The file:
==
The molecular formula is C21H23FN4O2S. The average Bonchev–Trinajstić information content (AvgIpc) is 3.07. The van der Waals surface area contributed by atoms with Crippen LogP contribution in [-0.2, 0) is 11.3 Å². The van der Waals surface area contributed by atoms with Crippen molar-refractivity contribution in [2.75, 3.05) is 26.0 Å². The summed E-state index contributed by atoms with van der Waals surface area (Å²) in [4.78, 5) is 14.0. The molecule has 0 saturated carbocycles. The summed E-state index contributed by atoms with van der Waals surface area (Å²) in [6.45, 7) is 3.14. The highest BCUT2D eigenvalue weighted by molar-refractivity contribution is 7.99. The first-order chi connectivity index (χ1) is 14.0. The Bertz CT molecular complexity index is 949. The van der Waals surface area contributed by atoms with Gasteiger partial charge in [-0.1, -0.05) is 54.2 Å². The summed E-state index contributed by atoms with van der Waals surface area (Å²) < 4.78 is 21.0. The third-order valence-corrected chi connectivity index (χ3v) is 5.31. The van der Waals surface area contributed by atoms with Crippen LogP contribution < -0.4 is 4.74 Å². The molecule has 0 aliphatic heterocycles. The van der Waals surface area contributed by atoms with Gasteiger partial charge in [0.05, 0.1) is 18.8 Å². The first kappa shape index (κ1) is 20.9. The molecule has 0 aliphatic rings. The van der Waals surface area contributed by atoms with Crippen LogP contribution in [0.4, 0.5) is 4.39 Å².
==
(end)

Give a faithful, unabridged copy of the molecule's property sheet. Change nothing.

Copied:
The molecular formula is C21H23FN4O2S. The average Bonchev–Trinajstić information content (AvgIpc) is 3.07. The van der Waals surface area contributed by atoms with Crippen LogP contribution in [-0.2, 0) is 11.3 Å². The van der Waals surface area contributed by atoms with Crippen molar-refractivity contribution in [2.75, 3.05) is 26.0 Å². The summed E-state index contributed by atoms with van der Waals surface area (Å²) in [4.78, 5) is 14.0. The molecule has 0 saturated carbocycles. The summed E-state index contributed by atoms with van der Waals surface area (Å²) in [6.45, 7) is 3.14. The highest BCUT2D eigenvalue weighted by molar-refractivity contribution is 7.99. The first-order chi connectivity index (χ1) is 14.0. The Bertz CT molecular complexity index is 949. The van der Waals surface area contributed by atoms with Gasteiger partial charge in [-0.1, -0.05) is 54.2 Å². The summed E-state index contributed by atoms with van der Waals surface area (Å²) < 4.78 is 21.0. The third-order valence-corrected chi connectivity index (χ3v) is 5.31. The van der Waals surface area contributed by atoms with Crippen LogP contribution < -0.4 is 4.74 Å². The molecule has 0 aliphatic heterocycles. The van der Waals surface area contributed by atoms with Gasteiger partial charge in [0.05, 0.1) is 18.8 Å². The first kappa shape index (κ1) is 20.9. The molecule has 0 aliphatic rings. The van der Waals surface area contributed by atoms with Crippen LogP contribution in [0.4, 0.5) is 4.39 Å².